When Anxiety Attacks

What I thought would be a fun trip to the nail salon with my mom let me know I had a bigger problem with anxiety than I thought.

| 4 min read
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Starr Picklesimer
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This day started out like all the rest. I woke up, did my morning treatments, ate breakfast, and got ready to go get my nails done with my mom. This is a long-running activity, and it's always a good day. We get mother-daughter time and we pick out the nail color we will wear for the next two to three weeks. That may not sound very exciting, but to me it's fun. I get to feel out my energy, my mood for that moment, and pick a color that goes with it.

Someone other than my regular guy was about to start on my nails and, in that moment, my heart began to race, my palms got sweaty. I pulled at my hands and fingers. I started biting my lips, my body shook, and water filled my eyes. For the first time, my anxiety became a disturbance to my public life. Up until this point, I thought I had everything under control. But it was in this moment I knew it had gotten out of hand. I knew something needed to change.

Growing up with cystic fibrosis, you learn about all the physical stuff that could happen. You learn about what happens when you get an infection, that hospital stays are inevitable, that doing treatments multiple times a day is meant to help keep us healthy. But I never thought that anxiety would come into my life the way it did.

When I heard people talk about anxiety, it was never something I thought I would deal with myself. Hospital visits started for me when I was 17. After that, I was constantly in and out of the hospital with infection after infection. I soon developed anxiety and depression. It began small with just some finger pulling and lip biting.

That day in the nail salon I knew I needed a little more help than I was giving myself, so I reached out to my care team to help me find a therapist to talk with. I am also looking into more methods of treatment like meditation and yoga. This way, I can learn new ways to control my breathing when I feel my chest get tight and my heartbeat gets faster.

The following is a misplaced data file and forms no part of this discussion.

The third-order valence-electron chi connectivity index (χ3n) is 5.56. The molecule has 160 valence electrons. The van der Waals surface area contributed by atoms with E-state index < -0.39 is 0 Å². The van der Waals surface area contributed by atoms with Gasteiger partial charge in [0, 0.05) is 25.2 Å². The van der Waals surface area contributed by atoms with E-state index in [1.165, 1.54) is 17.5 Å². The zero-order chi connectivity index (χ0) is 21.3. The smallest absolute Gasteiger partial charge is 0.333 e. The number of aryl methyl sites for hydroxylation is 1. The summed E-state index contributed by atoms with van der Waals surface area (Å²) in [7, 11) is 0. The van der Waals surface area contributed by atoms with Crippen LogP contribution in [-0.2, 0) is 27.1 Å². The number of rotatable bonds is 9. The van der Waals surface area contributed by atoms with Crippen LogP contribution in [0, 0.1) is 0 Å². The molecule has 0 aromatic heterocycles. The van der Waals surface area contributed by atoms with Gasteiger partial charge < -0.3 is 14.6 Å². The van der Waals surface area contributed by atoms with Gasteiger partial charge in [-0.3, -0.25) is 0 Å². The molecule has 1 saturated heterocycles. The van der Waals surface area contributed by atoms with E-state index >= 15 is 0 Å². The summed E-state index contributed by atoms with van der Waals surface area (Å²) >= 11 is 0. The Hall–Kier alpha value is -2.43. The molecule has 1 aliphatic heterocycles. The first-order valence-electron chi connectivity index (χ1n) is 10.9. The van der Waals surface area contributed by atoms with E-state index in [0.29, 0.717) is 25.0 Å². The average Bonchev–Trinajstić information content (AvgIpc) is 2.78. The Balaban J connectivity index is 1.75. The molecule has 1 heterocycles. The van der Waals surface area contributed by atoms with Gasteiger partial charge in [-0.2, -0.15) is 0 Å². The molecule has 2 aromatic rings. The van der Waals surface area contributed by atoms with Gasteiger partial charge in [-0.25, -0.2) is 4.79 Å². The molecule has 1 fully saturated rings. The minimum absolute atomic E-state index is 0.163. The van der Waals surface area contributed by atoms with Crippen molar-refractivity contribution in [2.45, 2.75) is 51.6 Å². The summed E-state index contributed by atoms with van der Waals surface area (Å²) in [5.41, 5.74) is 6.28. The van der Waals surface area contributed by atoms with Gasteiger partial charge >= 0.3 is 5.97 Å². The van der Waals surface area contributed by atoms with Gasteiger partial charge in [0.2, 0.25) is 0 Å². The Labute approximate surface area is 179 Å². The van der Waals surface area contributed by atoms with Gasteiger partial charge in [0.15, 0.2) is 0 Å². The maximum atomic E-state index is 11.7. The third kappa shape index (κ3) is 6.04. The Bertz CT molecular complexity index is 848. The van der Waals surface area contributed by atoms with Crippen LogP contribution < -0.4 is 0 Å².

I will try every single thing out there before starting any anxiety medication. Although anxiety medications work well for many of the people who take them, I just know it would not be the best fit for me. Though this was a difficult day for me, having that public anxiety attack opened my eyes and made me realize that covering up my anxiety is not solving anything.

Looking back, I'm not sure why I decided to cover it up instead of seeking more help and learning different treatments. I know now that it's no longer something I can or should cover up. It needs to be talked about more so that people who need help can find it, and also know they are not alone.

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So many people suffer from anxiety and it can be managed with the right treatment plan. Anxiety is common in the CF community because of all the uncertainty that comes with hospital stays, treatment of infections, and CF clinic visits. But hopefully my anxiety will decrease with the help of these new techniques and if I happen to have another attack in public, I'll be better prepared to handle it.

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Emotional Wellness
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Starr, 21, lives in Florida with her family and her four-legged baby girl. An online student at Southern New Hampshire University, Starr is studying psychology with the ultimate goal of becoming an abnormal psychology professor. Although currently not working, she considers the gym her part-time job, as she trains for Crossing for a Cure 2020.

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This site contains general information about cystic fibrosis, as well as personal insight from the CF community. Opinions and experiences shared by members of our community, including but not limited to people with CF and their families, belong solely to the blog post author and do not represent those of the Cystic Fibrosis Foundation, unless explicitly stated. In addition, the site is not intended as a substitute for treatment advice from a medical professional. Consult your doctor before making any changes to your treatment.